What are you grateful for? Perhaps you immediately thought of being grateful for your family, health, home, or friends. Rarely do we put work in that list. While we might be glad we have a job, are we stopping to acknowledge the blessings we have because of our employment? Now this doesn’t mean we have to love every aspect of our job, but we can take the time to reflect on what we are grateful for. And there is evidence that creating time to express our gratitude can make a huge impact in our lives and in workplace.

Gratitude allows us to stop dwelling on the challenges or hassles of our day and focus on the positives. When we are grateful, we stop focusing internally and show an outward appreciation toward others and their efforts. This can seem countercultural when we assume all offices have a dog-eat-dog culture where everyone is looking out for number 1.

Gratitude allows us to see how we fit together in the workplace. How interconnected and reliant we are on each other to reach success.

Ryan Fehr, assistant professor of management at the University of Washington, Seattle, summarized the landscape of gratitude in business. “We may think that it’s unprofessional to bring things like forgiveness or gratitude or compassion into the workplace.”

Yet evidence suggests that gratitude and appreciation contribute to the kind of workplace environments where employees actually want to come to work and don’t feel like cogs in a machine.

Leadership has the influence and responsibility to demonstrate gratitude in the workplace. The culture starts from the top and flows down. Gratitude focuses on the whole person. When we’re grateful to someone, we’re acknowledging their talents and skills, while being mindful of the potential sacrifices or time they had to take out of their day to help us. For culture to be truly impacted, gratitude requires consistency. At the most basic level, people need meaningful interpersonal connection, community, and validation. A culture of gratitude and appreciation helps to check all of those boxes.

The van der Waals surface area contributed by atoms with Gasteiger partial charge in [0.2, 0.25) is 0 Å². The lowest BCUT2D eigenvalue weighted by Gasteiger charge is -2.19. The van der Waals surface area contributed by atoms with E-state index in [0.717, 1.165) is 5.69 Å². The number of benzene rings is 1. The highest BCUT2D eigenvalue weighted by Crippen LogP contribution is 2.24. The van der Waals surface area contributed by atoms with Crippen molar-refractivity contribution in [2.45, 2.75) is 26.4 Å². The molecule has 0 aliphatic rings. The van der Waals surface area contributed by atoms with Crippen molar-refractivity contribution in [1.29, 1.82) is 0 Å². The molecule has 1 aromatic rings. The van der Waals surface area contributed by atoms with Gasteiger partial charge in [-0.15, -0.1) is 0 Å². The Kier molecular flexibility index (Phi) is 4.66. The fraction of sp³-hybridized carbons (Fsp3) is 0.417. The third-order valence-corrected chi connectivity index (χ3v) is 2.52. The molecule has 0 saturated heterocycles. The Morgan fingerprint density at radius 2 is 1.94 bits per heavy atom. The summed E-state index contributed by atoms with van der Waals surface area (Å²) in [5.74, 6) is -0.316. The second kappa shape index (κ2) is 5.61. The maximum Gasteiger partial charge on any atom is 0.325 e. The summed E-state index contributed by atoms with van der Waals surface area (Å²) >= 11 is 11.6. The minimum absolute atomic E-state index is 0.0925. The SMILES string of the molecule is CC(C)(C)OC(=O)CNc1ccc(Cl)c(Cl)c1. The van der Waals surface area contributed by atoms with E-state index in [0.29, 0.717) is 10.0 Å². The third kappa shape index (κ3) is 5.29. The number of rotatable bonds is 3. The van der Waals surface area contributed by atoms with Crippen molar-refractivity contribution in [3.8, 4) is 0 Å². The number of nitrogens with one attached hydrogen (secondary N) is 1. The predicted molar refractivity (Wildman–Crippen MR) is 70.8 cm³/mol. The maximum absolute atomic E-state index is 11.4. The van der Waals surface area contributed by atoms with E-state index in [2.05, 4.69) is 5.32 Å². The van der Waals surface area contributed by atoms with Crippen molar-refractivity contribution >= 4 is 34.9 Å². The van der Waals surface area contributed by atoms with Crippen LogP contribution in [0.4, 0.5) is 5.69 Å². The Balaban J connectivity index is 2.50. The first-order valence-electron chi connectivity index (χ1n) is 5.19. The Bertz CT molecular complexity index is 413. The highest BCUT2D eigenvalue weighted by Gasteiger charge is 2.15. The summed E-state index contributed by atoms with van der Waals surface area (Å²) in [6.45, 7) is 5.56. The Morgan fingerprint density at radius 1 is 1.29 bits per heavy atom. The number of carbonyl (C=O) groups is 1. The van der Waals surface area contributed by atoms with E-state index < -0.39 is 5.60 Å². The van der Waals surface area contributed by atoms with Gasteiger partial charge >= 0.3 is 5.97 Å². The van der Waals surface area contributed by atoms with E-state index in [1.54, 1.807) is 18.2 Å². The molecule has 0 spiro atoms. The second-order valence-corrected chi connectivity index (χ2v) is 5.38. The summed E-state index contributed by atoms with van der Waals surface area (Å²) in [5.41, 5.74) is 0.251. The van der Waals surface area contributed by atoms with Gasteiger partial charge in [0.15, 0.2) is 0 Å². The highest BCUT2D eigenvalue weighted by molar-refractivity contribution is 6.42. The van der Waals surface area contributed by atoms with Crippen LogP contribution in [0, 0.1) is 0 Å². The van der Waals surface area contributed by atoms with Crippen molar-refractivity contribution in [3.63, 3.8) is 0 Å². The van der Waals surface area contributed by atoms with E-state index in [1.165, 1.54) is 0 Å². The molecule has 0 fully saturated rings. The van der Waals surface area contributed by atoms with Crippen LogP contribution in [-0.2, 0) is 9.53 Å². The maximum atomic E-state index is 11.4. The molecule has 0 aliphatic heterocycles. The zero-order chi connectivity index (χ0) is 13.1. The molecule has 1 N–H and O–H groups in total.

When gratitude is implemented in the workplace employees will experience:

  • Reduced stress – focusing on the positives and able to manage expectations.
  • Higher motivation – feeling more connected to the work they’re doing giving them purpose and momentum.
  • Increased productivity — they’ll know that their effort and contribution is valued.
  • Improved customer service – the cross over effect of gratitude will extend to others. Appreciated employees often have high customer satisfaction scores.
  • Better retention – a positive recognition strategy boosts morale and breeds loyalty.

If we’re truly concerned with our employees’ health and wellbeing, we have to incorporate a culture of gratitude. Gratitude builds trust and loyalty. In so doing, managers can shape more engaged, connected, and positive teams. These relationships then lead to higher productivity and efficiency, which lead to increased success and growth for the company.